Just Think About It

Rodin’s The Thinker. That’s the image I have when I conjure up the word “reflection.” The weighty, serious bronze sculpture, a man propping his chin on his fist, hunched forward and thinking heavy thoughts. What could this image possibly have to do with the work of schools? What does a lively room full of third graders have to do with The Thinker?

The common denominator is that they are all thinking, and at Greenhill metacognition (thinking about thinking) can lead to better and more refined learning. When we ask our students to reflect on what they’ve learned, how they arrived at a conclusion, or what remains unclear, they provide the teacher with excellent feedback. This feedback can then be transformed into subsequent learning plans. In addition, structured reflection allows the students to take responsibility for their own learning in very tangible ways.

What does reflection look like in our classrooms? Eighth grade history teacher Paige Ashley asks students to write their own assessments as an end-of-unit review exercise. From those, she can gain a quick overview of what significant concepts are clear and which ones need additional clarification. She can also begin to structure the next unit based on what and how the students have learned.

In the midst of a collaborative project, another teacher asks her students to pause and reflect on the process and the partnership. Students briefly note responses to questions such as “How’s it going?” “What is something you are bringing to the partnership?” “What is your group’s next step?” Reflection on the process itself in addition to the content creates students who are resilient workers, appreciative of their own strengths as well as the strengths of others. The end result will be more refined and of higher quality if all members of the group are full participators and are working to utilize individual talents.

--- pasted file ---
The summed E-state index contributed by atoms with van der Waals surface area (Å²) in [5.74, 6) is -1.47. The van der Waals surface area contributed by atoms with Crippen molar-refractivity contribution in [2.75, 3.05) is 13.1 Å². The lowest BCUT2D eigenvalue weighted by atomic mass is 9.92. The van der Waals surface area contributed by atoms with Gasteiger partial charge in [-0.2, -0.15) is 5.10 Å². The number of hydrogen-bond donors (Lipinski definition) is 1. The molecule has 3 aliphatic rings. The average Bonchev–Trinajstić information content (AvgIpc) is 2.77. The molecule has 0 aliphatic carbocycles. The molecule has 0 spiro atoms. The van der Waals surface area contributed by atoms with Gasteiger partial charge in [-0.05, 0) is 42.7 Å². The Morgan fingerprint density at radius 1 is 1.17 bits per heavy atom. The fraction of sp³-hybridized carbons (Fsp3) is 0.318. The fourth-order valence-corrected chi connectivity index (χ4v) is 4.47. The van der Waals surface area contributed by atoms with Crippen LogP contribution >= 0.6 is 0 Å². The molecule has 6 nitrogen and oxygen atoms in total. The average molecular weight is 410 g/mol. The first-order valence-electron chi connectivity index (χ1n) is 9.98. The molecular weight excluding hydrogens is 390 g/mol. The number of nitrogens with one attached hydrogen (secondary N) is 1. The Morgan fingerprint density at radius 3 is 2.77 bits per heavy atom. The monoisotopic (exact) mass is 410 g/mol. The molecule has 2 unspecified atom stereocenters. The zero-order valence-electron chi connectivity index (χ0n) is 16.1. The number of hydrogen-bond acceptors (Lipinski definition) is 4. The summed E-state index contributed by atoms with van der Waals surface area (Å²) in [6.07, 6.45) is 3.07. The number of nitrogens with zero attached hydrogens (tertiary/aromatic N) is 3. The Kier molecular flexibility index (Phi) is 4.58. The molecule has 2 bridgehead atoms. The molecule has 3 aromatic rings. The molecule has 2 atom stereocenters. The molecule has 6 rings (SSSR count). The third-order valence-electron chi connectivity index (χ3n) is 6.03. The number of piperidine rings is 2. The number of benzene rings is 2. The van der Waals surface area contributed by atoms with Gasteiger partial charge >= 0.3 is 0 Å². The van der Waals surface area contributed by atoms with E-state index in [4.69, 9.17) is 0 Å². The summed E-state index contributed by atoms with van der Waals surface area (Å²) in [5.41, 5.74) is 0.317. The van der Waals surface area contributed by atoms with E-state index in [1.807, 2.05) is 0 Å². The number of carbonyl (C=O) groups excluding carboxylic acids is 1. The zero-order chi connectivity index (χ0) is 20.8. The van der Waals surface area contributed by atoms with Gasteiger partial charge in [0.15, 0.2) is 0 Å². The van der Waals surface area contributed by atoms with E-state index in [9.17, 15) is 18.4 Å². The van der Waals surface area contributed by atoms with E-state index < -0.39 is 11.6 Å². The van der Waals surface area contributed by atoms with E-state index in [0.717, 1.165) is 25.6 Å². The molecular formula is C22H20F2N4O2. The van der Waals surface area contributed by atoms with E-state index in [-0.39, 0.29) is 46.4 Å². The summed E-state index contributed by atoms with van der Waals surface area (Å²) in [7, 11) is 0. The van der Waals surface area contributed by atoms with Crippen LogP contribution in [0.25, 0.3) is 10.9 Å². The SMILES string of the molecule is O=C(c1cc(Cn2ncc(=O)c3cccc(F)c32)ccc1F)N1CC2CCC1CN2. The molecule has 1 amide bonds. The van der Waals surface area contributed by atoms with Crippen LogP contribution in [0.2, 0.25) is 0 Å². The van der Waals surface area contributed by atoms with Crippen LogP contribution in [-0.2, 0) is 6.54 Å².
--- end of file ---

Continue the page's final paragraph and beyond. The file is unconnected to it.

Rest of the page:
Next year, changes to the Middle School schedule will include longer class times, and the Middle School faculty is beginning to discuss what constitutes a 55-minute class period. Fifth grade History coordinator Barby Gregory recently said, “Finally! Time for reflection!” An activity as simple as turning to the next student and sharing the most important thing learned that day is reflection in action, fifth grade-style. A simple pair-share allows the students to consolidate information, more firmly “seat” it, and bridge to the next day’s learning.

I can guarantee you that no one at Greenhill remotely resembles The Thinker, but the very intentional way that we ask students to think about what they are doing and learning reflects the best teaching practices and research. Think how allowing time for reflection could transform your day too.

Neither Sleet Nor Snow

For today’s entry, I am borrowing from the recent “thumbs up, thumbs down” blog of Greenhill alum John Eisenberg ‘75 in his post- Super Bowl entry for Comcast Sports. John writes on the Baltimore Ravens for Comcast and is the author of several sports-related titles. (Greenhill has a featured role in Cotton Bowl Days.) At Greenhill, he was involved with The Evergreen and numerous sports teams.